Review by Tulis McCall
19 June 2015
John Faustus (Chris Noth) has a problem. Nothing is good enough. Aristotle annoys him. Justinian is beneath him. The Bible is filled with hypocrisy. Medicine he has already conquered. The only study that is of interest is the black art of necromancy. Magic. And for power over that Doctor Faustus is willing to trade. In the current production of Doctor Faustus, now at Classic Stage Company, the guy who can make that particular deal happen is Mephistopheles (Zach Grenier). He is a being with a direct line to the Devil. He has looked on the face of God and been demoted along with Lucifer. Because of that, any place he hangs his hat is Hell.
Truth be told I don’t recall seeing a production of Faustus, but for some reason I do have a lingering image of a man in great agony and despair as he regards his unenviable fate. In this production, however, great emotion seems entirely absent.
This seems in part due to the script, adapted from Christopher Marlowe by David Bridel and Andrei Belgrader, that feels like “Marlow-Lite”. There is no power or oompf. Faustus signs on the dotted line in blood, then wants out. Lucifer appears with a parade of the Seven Deadly Sins that appear not so deadly at all, and Faustus is nearly frothing at the mouth to take them on. There is a bit of audience interaction that is puzzling here.
Lucas Caleb Rooney as Robin and Ken Cheeseman as Dick present us with one hilarious scene that seems half ad-libbed (and very well), but it has little to do with what is going on.
Faustus begs for knowledge so that he may soar over the entire world. He uses it to tease the Pope for no good reason. As time passes Fautus acquires fame and is summoned by the rich and famous for cures and once in a lifetime wishes. Slowly he becomes exhausted by the world tours and disillusioned with what he thought would be his finest years. There are 4 of them that he lives out in a nanno-second or two.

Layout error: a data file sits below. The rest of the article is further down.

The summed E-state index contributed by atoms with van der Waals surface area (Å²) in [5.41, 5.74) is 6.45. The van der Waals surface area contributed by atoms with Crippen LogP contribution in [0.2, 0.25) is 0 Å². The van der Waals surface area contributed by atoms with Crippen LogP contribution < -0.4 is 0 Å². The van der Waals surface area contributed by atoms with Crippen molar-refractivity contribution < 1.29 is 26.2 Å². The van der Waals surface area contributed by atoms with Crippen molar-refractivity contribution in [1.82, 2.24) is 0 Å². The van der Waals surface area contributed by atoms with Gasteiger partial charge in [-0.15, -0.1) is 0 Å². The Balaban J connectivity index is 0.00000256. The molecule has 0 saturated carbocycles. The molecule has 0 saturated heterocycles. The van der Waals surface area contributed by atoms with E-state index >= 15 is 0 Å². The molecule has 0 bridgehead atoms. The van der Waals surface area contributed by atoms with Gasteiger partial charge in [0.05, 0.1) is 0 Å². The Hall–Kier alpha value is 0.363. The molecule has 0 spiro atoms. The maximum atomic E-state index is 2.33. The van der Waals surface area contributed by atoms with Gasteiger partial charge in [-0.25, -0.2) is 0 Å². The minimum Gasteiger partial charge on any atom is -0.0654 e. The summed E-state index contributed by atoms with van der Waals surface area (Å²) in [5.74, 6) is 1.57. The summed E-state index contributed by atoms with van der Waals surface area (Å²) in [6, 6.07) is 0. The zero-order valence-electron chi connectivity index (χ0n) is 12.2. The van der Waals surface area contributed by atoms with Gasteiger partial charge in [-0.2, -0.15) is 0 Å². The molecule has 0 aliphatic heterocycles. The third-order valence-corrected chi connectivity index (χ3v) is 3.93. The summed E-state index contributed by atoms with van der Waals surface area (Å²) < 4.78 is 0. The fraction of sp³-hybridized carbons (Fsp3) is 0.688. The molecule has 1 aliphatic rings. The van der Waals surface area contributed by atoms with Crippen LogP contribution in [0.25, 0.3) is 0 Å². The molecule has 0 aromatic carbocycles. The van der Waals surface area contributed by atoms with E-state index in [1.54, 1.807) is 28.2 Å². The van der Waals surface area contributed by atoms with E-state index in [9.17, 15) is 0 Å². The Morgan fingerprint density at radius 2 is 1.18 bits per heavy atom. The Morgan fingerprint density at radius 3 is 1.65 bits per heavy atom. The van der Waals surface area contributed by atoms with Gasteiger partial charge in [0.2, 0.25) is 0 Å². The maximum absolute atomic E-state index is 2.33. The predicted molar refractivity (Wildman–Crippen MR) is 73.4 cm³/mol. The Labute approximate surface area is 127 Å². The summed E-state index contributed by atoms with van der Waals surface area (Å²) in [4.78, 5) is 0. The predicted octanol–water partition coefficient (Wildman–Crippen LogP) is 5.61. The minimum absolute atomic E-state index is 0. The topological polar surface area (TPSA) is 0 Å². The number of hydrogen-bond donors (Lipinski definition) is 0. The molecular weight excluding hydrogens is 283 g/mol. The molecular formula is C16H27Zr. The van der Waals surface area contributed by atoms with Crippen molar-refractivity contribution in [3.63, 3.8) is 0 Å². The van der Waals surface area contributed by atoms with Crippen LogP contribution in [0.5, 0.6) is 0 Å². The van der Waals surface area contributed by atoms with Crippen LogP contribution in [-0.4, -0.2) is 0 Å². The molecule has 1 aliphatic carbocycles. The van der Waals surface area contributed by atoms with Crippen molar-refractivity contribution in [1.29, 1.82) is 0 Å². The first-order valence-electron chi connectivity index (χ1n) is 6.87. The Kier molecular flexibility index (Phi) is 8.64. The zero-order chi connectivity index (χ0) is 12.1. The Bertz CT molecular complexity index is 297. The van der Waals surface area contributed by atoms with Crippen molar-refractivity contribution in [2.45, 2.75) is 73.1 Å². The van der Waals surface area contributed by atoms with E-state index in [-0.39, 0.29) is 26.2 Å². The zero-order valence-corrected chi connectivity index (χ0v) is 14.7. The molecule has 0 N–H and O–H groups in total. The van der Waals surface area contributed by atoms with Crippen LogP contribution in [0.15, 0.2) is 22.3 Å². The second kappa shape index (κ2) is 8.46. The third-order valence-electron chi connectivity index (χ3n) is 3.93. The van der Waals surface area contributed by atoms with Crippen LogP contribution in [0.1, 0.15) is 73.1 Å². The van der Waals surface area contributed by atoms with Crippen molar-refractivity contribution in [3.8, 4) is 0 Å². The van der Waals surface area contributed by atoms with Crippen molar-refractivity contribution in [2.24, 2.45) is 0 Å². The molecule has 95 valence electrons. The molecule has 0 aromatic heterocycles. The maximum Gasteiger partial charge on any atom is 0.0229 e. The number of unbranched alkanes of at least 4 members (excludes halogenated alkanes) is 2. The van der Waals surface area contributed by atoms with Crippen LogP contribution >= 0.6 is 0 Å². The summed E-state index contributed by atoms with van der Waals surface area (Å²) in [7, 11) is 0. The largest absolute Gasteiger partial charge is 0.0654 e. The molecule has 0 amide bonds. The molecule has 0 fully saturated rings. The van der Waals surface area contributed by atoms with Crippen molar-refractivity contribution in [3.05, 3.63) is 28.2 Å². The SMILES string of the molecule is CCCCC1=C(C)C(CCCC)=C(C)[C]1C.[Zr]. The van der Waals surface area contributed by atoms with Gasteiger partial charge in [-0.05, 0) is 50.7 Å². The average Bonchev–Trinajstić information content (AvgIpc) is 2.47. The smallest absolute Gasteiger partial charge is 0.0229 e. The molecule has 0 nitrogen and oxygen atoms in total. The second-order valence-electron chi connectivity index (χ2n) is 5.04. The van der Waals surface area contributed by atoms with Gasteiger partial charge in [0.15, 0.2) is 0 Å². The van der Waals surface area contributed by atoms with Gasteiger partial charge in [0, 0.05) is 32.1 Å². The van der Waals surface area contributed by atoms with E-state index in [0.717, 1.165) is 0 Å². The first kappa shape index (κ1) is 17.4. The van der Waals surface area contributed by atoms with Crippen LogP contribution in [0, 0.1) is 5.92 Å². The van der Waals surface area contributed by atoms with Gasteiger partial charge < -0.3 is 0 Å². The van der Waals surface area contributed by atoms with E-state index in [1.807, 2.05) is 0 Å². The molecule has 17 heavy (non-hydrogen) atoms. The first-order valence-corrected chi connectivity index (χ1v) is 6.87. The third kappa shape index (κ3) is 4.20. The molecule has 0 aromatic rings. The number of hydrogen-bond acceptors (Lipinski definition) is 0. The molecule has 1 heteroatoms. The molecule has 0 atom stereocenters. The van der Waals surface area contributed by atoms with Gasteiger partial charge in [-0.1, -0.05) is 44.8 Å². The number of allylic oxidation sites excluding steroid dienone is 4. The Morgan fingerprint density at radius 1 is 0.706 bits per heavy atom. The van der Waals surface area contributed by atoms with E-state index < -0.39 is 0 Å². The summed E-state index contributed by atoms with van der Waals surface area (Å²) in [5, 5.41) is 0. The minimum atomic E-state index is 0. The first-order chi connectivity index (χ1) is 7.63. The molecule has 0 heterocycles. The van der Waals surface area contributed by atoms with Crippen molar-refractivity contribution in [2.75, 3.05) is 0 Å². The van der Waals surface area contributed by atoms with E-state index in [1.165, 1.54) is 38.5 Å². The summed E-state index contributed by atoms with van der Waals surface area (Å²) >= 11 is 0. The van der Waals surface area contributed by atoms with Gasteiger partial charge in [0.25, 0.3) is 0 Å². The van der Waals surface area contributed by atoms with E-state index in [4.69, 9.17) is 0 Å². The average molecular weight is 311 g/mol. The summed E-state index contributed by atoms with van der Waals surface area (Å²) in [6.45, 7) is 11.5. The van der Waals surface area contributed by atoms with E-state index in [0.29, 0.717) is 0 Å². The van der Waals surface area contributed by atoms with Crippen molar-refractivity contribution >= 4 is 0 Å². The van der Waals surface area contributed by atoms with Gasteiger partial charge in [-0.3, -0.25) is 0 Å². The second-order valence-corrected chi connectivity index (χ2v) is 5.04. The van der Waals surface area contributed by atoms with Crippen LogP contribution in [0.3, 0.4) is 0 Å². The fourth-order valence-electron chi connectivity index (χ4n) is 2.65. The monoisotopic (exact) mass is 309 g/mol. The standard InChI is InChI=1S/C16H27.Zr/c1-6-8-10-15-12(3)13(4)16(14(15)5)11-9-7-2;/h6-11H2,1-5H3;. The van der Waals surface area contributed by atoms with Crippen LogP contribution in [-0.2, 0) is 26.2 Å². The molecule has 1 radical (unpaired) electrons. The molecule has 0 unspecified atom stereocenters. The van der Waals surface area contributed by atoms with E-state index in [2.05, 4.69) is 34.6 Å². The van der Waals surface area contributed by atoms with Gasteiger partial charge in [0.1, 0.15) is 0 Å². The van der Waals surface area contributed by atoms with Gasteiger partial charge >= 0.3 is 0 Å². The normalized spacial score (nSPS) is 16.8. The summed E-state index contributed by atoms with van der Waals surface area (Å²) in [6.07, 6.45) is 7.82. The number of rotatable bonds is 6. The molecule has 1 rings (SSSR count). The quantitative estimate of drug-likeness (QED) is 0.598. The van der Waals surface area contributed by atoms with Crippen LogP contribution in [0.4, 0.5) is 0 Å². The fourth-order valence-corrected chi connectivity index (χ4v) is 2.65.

At the end after a quick, and very awkward dalliance with a naked Helen of Troy, Faustus is consumed by the smoke of Hell and sent thither. Sadly, we don’t care about his demise because we never got the chance to care about him from the get go. Mr. Noth, although sincere in his efforts, never pries open his own rib cage to make us feel his achey breaky heart. Perhaps he is too accustomed to working on camera and has forgotten that for this to work on stage he must reach out and connect with us. Not the other way around.
Selling your soul is an iconic bargain that most of us, if we are honest, have considered at one time or another. I would sell my soul to have, or to get, or if I only could... Each of us has said it. And this is the play that is supposed to grab us by the scruff of the neck and shake us silly. This is the play that is supposed to pull us back from the edge of a bottomless pit. This is the play that is supposed to make us shout from the rooftops that what we have and what we are is just fine, thank you very much. This production does no such thing.
On the contrary, as portrayed by Grenier, it is Mephistopheles who has a heartbeat. It is Mephistopheles who compels us. The result is that his Hell looks a lot better than any person, place or thing in this production. Beam me up, or as the case may be – down – Scotty. Mephistopheles, not John Faustus, is the m-a-n.
"Psst, Mephistopheles, are you still around, making deals on behalf of the Devil? Promise to give me back the two hours I spent enduring the Classic Stage Company’s misguided production of Christopher Marlowe’s 'Doctor Faustus,' and maybe we can come to an agreement."
Charles Isherwood for New York Times
"Overall, it’s a familiar tale, easy to take. No deadly sin in that."
Joe Dziemianowicz for New York Daily News
"The handsome Noth barely registers the enormity of the situation."
Elisabeth Vincentelli for the New York Post
"It doesn't help that Chris Noth, a charismatic presence on TV series like 'Sex and the City,' is too muted as the eminent titular scholar. When he sells his soul to Lucifer, he's meant to be craving knowledge, fame and power; in Noth's account, he might as well be doing it out of ennui."
Diane Snyder for Time Out New York
"This ill-conceived production does no favors to a 16th century work that admittedly is difficult to bring off."
Frank Scheck for Hollywood Reporter
External links to full reviews from popular press...